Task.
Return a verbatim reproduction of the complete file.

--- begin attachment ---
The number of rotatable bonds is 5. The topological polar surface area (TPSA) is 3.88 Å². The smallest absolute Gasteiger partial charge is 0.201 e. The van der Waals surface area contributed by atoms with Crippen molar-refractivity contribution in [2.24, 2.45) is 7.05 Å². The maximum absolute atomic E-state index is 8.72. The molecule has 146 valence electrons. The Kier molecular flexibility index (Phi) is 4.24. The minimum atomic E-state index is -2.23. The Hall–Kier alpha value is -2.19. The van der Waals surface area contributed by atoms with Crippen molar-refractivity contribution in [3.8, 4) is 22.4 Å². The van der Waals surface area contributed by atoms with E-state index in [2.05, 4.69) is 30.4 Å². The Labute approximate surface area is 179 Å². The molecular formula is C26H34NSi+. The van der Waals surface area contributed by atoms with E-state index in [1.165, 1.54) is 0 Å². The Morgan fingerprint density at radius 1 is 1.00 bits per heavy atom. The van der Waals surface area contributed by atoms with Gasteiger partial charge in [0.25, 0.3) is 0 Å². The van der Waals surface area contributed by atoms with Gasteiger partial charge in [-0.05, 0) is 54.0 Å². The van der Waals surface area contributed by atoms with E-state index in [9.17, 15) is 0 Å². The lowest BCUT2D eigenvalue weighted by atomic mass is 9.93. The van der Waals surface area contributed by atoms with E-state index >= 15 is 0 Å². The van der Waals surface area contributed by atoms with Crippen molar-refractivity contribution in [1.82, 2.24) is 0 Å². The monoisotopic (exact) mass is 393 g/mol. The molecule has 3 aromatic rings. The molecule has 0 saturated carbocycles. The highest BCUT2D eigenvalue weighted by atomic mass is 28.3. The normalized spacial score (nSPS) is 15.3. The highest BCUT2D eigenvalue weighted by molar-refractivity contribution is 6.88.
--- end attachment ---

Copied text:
The number of rotatable bonds is 5. The topological polar surface area (TPSA) is 3.88 Å². The smallest absolute Gasteiger partial charge is 0.201 e. The van der Waals surface area contributed by atoms with Crippen molar-refractivity contribution in [2.24, 2.45) is 7.05 Å². The maximum absolute atomic E-state index is 8.72. The molecule has 146 valence electrons. The Kier molecular flexibility index (Phi) is 4.24. The minimum atomic E-state index is -2.23. The Hall–Kier alpha value is -2.19. The van der Waals surface area contributed by atoms with Crippen molar-refractivity contribution in [3.8, 4) is 22.4 Å². The van der Waals surface area contributed by atoms with E-state index in [2.05, 4.69) is 30.4 Å². The Labute approximate surface area is 179 Å². The molecular formula is C26H34NSi+. The van der Waals surface area contributed by atoms with E-state index in [1.165, 1.54) is 0 Å². The Morgan fingerprint density at radius 1 is 1.00 bits per heavy atom. The van der Waals surface area contributed by atoms with Gasteiger partial charge in [0.25, 0.3) is 0 Å². The van der Waals surface area contributed by atoms with Gasteiger partial charge in [-0.05, 0) is 54.0 Å². The van der Waals surface area contributed by atoms with E-state index in [9.17, 15) is 0 Å². The lowest BCUT2D eigenvalue weighted by atomic mass is 9.93. The van der Waals surface area contributed by atoms with E-state index >= 15 is 0 Å². The van der Waals surface area contributed by atoms with Crippen molar-refractivity contribution in [1.82, 2.24) is 0 Å². The monoisotopic (exact) mass is 393 g/mol. The molecule has 3 aromatic rings. The molecule has 0 saturated carbocycles. The highest BCUT2D eigenvalue weighted by atomic mass is 28.3. The normalized spacial score (nSPS) is 15.3. The highest BCUT2D eigenvalue weighted by molar-refractivity contribution is 6.88.